Just beyond the chicken coop, up the driveway, was our Gravenstein, thick for an apple tree. Over a hundred years old. And at the trunk's first division I pieced a fort together out of the rips and butt-cuts I brought home in dad's truck. It had a roof that didn't keep out rain, but really rain in the Northwest doesn't come down, it comes in. It spreads thin and lasts for months. I nailed down linoleum. Then I could wipe the floor dry and hide, like a little sniper, with a stockpile of rotten apples.
My father moves through the day, routine established, through familiar points: church, Aunt Jane's, historical society, Heritage bank. But somehow there is another sequence, an accidental contract. Remembering. The chemical arrangement of trauma clustered in the bloodstream. We make myths to manage this known and uncivilized instance. Occurrence. Definity. But let's not. Let's never speak of this.
My heart breaks. I would like to say that and get it out of the way. Mother is yelling his name. Though really she is calm. Because my father is curled on the hardwood floor whimpering. Because what's happening is unavailable to us. He is convulsing. His face has its own pulse. It is hard to know how far back he has been taken.
I know how the MP's stop your jeep as you shift to leave the Tay Nihn market, transaction made, stash under your seat. They know where to look but find nothing—how they search the jeep until what they'd witnessed vanishes away, and you thank God for a first appearance.
I know how the weapons were confiscated because of race riots. How you couldn't open the supply room after sprinting across a field of incoming. Hands shaking. Grass on fire with helicopter fuel. Incoming everyday from the tunnels that ended at the Black Virgin Mountain, Nui Ba Dinh. And how you've woken in sweats at that same time each night for thirty-five years.
I know that at twenty-one, you were one of your unit's elders, untouchable, protected. For what purpose? How long do you owe?
He kicked the railing loose, which was fine for him, because he had built it. He had wrapped it around the house and built steps down the chimney side, near the Holly tree. Before he shaved, before we moved, this all made more sense. It was anger, rage-released. But it does not come like it did then. It is like the rain not coming down; maybe he doesn't have the energy. And he is sitting in front of the television, like when this began, only now his face is stripped.
I've gone to bring what little is left of an eighth. In the car I thought I would offer to go all the way down with him, to spend the night wingless and in the dirt, but that was the four-year-old. Here, I can see that his eyes are morse, jittery.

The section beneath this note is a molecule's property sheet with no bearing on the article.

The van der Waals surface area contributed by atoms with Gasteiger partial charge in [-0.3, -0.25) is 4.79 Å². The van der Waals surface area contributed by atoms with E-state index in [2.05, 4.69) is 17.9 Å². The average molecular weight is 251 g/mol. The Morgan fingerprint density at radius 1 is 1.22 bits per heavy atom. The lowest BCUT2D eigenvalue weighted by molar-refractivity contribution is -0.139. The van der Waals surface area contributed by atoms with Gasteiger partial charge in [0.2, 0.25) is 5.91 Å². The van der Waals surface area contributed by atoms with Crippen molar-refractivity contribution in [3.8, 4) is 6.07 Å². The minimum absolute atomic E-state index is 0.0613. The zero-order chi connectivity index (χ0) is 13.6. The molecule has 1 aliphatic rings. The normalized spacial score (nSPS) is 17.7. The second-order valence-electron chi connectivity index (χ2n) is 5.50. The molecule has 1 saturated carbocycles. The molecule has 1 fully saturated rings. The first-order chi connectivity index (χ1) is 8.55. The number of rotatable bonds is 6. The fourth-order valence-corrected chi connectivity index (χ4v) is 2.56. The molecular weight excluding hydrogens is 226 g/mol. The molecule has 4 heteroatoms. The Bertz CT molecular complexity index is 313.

The man who planted the apple trees had owned everything along the creek; the slick rocks, the eelgrass, and across. Pilings foreshadowed the muddy edge of the bay's marshlands, estuary his cattle grazed.
Down the road, his outhouse, rotting into a mound of moss and alder leaves. Probably, I could count the puddles to get there. His house just down the bank, mixed with a grove of cedars. The door was red. There were no doors. Just open spaces—three, but the third dropped far from the front wall, onto the bank's runaway stones. Down to the sparse firs and their branches draped with seaweed. The second empties just to the right of the entrance. A distance I could pull myself or jump from without scrambling out ahead of myself.
Cupboards and shelves sit on the floor. A weather-roughened counter runs the walls from the second door to my right to the front wall's long-drop. The counter balancing soft branch tips, soggy black needles, maple leaves—what falls in through the window. On the far side, stairs are a ladder with wide planks.
When your eyes clear the opening, brown bottles, green bottles, slump. Patters of light angle through the missing roof slats, missives hurried around the mountain pass. The air is too heavy for dust, and any expiration seems to choke the silent cadence. Molecules discovering one another. Father, I come this close.
About the author:
Todd Fredson's poems have appeared in Poetry International, Blackbird, Court Green, Gulf Coast, Pistola, Puerto del Sol, RUNES, Slush Pile, and other journals. He is the director of programming at the McReavy House Museum of Hood Canal in Union, WA. He lives in the Skokomish Valley, with his wife, Sarah Vap, and their two sons.
For further reading:
See the complete list of work by Todd Fredson at 42opus. Browse the contents of 42opus Vol. 9, No. 4, where "The Wolf's Ladder" ran on December 20, 2009. List other work with these same labels: nonfiction, lyric essay.